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I was just talking to an old friend of my older brother’s who was with us on vacation way back when. We tried watching the moon landing out in a country cabin on a cheap black-and-white TV with very poor reception. We really didn’t see much live. It was all faked anyway, or so they say.

Timothy-
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Post Re: July 20 in recent history
on: July 23, 2018, 07:45
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This week is also of significance in the history of the War of the Rebellion. The First Battle of Bull Run took place on July 21 and confirmed that the war wouldn't end quickly (and without ending slavery). In the 1864 Atlanta campaign, Hood launched bloody attacks on July 20 (Peachtree Creek), July 22 (Atlanta), and July 28 (Ezra Church). After the third one, legend says, a Union soldier asked a Confederate how many men they had left, and the latter answered, "Oh, about enough for another killing." Overall, Hood lost about twice as many men (some estimates are even worse) in the attacks.

Peachtree Creek might have worked if it hadn't been delayed a few hours, giving the Army of the Cumberland time to entrench. The Battle of Atlanta came close at one point even though malign luck (the critical delay caused by Terry's Millpond) cost them heavily. Ezra Church was just a disaster.

Brad-
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Brad Nelson
Post Re: July 20 in recent history
on: July 25, 2018, 12:07
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July 24 is a special date as well. It was my birthday. No...no...please hold your applause.

Famous events for July 25 (perhaps not unrelated):

+ 2000 - France Concorde Crash

+ 1943 - Mussolini forced from office

+ 1956 - Andrea Doria and Stockholm collide

+ 1960 - Teddy Kennedy and Poucha Pond collide.

On a happier note, on July 25, 1969, various samples from the Apollo 11 mission arrive in Houston, Texas and Johnston Island.

Timothy-
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Post Re: July 20 in recent history
on: July 25, 2018, 12:35
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I had a former girlfriend (several decades ago) born on July 25. I haven't decided if that's a good or bad reason to remember the date.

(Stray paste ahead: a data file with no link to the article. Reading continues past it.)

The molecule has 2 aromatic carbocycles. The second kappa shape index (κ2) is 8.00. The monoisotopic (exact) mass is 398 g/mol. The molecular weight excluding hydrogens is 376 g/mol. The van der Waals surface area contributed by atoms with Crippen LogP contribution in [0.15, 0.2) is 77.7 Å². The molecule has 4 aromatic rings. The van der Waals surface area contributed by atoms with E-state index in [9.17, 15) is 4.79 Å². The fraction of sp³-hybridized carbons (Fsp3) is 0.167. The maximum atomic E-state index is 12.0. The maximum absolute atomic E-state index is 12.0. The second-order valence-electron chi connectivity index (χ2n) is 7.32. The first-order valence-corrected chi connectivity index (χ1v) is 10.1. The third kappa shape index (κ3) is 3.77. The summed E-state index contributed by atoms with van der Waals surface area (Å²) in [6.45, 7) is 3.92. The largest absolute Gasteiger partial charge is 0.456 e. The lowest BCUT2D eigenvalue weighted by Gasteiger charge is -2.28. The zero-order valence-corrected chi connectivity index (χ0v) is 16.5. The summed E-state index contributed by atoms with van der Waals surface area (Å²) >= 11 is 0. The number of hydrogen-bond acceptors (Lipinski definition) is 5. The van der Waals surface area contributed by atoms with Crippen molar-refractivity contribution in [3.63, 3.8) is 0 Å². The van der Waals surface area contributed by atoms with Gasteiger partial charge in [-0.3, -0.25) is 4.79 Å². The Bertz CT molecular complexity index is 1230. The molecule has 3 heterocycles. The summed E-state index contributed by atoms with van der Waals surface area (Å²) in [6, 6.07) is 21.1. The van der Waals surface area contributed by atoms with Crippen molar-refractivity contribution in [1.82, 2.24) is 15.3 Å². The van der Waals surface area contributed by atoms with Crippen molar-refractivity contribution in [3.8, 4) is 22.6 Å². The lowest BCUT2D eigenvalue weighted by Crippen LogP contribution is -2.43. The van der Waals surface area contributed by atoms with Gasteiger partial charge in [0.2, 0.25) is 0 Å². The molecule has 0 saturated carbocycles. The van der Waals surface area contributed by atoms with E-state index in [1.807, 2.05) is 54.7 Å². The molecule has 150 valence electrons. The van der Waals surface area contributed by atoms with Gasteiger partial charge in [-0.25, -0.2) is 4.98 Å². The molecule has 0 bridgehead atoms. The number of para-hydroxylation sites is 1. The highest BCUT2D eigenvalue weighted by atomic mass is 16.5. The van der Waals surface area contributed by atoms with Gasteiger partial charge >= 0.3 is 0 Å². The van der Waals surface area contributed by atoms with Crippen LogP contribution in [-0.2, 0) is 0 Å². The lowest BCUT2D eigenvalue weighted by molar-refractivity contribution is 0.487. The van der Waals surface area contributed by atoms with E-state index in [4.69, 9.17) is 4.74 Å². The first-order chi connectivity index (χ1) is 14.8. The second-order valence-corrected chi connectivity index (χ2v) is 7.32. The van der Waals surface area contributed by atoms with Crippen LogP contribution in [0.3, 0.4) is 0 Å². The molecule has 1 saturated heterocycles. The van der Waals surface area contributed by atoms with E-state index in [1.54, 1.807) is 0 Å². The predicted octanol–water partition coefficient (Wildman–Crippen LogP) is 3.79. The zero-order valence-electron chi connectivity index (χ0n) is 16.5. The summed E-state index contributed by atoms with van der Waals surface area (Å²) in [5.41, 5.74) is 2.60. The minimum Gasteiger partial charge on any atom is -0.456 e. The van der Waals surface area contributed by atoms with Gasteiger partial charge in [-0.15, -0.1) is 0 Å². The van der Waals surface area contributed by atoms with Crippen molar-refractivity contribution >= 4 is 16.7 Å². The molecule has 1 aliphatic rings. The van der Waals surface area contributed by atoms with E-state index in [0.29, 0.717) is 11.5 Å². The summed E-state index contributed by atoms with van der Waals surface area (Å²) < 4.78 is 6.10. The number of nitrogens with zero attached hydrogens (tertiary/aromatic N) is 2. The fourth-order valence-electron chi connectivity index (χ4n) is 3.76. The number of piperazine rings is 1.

Mussolini was voted out by his own Fascist Grand Council. Even his son-in-law, Count Galeazzo Ciano voted against him. (I had a copy of his famous diary in our now-sold house. There are some nice tid-bits in it, my favorite being his suggestion for what might have happened when Hungary informed a State Department official that they were declaring war on the US.) Ciano made the mistake of staying in non-liberated Italy, which resulted in his execution in early 1944. Some people aren't very forgiving of betrayal.

I recall reading somewhere that the Titanic would have survived the collision that sank the Andrea Doria, whereas the latter would have survived the iceberg that sank the Titanic. Different ships, different vulnerabilities. For that matter, a Lake Michigan tour ship once left Chicago with so many people -- and lifeboats to carry them if necessary -- that it capsized and sank, taking almost everyone on board with it. The lifeboats only helped leave it top-heavy. I think this was about 1915.

Kung Fu Zu
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Kung Fu Zu
Post Re: July 20 in recent history
on: July 25, 2018, 12:54
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Famous events for July 25 (perhaps not unrelated):

+ 2000 - France Concorde Crash

+ 1943 - Mussolini forced from office

+ 1956 - Andrea Doria and Stockholm collide

+ 1960 - Teddy Kennedy and Poucha Pond collide.

More importantly, I was born.

Brad-
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Brad Nelson
Post Re: July 20 in recent history
on: July 25, 2018, 13:14
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Happy Birthday, Mr. Kung. I'm ashamed that I forgot when you had remembered mine. 39 again I understand. Perfect. Me too.

Kung Fu Zu
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Kung Fu Zu
Post Re: July 20 in recent history
on: July 25, 2018, 13:18
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Thanks Brad. It seems I have been 39 and perfect for the longest time.

By the way, don't forget Louis Bleriot was the first man to fly across the English Channel. He did this on July 25, 1909.